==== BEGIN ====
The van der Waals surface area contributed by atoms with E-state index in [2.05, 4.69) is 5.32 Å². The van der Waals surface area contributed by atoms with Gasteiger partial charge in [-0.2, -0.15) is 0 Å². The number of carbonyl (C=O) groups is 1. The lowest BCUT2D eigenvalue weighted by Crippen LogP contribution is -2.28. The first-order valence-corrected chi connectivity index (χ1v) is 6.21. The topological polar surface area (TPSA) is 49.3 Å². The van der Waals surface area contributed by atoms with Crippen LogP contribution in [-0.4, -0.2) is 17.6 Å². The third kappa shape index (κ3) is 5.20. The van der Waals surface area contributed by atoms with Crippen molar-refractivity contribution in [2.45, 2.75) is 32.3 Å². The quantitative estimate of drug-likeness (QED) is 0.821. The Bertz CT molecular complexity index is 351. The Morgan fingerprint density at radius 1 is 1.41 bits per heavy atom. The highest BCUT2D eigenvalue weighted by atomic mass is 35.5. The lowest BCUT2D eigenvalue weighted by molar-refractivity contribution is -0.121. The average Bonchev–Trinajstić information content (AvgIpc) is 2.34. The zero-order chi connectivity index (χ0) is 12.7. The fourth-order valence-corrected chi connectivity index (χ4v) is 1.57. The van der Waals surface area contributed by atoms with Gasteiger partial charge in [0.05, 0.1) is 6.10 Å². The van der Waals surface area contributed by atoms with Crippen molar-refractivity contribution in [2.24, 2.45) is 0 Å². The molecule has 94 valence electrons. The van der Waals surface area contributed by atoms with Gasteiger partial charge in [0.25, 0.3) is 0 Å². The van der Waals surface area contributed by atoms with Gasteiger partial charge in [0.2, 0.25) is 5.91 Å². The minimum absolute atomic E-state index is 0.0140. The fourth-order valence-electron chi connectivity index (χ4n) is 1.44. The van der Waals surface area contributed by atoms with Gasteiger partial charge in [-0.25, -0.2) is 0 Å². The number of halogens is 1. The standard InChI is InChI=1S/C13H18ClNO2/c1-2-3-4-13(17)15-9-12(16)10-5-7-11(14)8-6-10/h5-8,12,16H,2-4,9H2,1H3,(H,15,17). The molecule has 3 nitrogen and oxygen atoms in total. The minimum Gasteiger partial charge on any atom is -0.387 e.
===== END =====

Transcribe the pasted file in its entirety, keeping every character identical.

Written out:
The van der Waals surface area contributed by atoms with E-state index in [2.05, 4.69) is 5.32 Å². The van der Waals surface area contributed by atoms with Gasteiger partial charge in [-0.2, -0.15) is 0 Å². The number of carbonyl (C=O) groups is 1. The lowest BCUT2D eigenvalue weighted by Crippen LogP contribution is -2.28. The first-order valence-corrected chi connectivity index (χ1v) is 6.21. The topological polar surface area (TPSA) is 49.3 Å². The van der Waals surface area contributed by atoms with Crippen LogP contribution in [-0.4, -0.2) is 17.6 Å². The third kappa shape index (κ3) is 5.20. The van der Waals surface area contributed by atoms with Crippen molar-refractivity contribution in [2.45, 2.75) is 32.3 Å². The quantitative estimate of drug-likeness (QED) is 0.821. The Bertz CT molecular complexity index is 351. The Morgan fingerprint density at radius 1 is 1.41 bits per heavy atom. The highest BCUT2D eigenvalue weighted by atomic mass is 35.5. The lowest BCUT2D eigenvalue weighted by molar-refractivity contribution is -0.121. The average Bonchev–Trinajstić information content (AvgIpc) is 2.34. The zero-order chi connectivity index (χ0) is 12.7. The fourth-order valence-corrected chi connectivity index (χ4v) is 1.57. The van der Waals surface area contributed by atoms with Gasteiger partial charge in [0.05, 0.1) is 6.10 Å². The van der Waals surface area contributed by atoms with Crippen molar-refractivity contribution in [2.24, 2.45) is 0 Å². The molecule has 94 valence electrons. The van der Waals surface area contributed by atoms with Gasteiger partial charge in [0.25, 0.3) is 0 Å². The van der Waals surface area contributed by atoms with Gasteiger partial charge in [0.2, 0.25) is 5.91 Å². The minimum absolute atomic E-state index is 0.0140. The fourth-order valence-electron chi connectivity index (χ4n) is 1.44. The van der Waals surface area contributed by atoms with Gasteiger partial charge in [-0.25, -0.2) is 0 Å². The number of halogens is 1. The standard InChI is InChI=1S/C13H18ClNO2/c1-2-3-4-13(17)15-9-12(16)10-5-7-11(14)8-6-10/h5-8,12,16H,2-4,9H2,1H3,(H,15,17). The molecule has 3 nitrogen and oxygen atoms in total. The minimum Gasteiger partial charge on any atom is -0.387 e.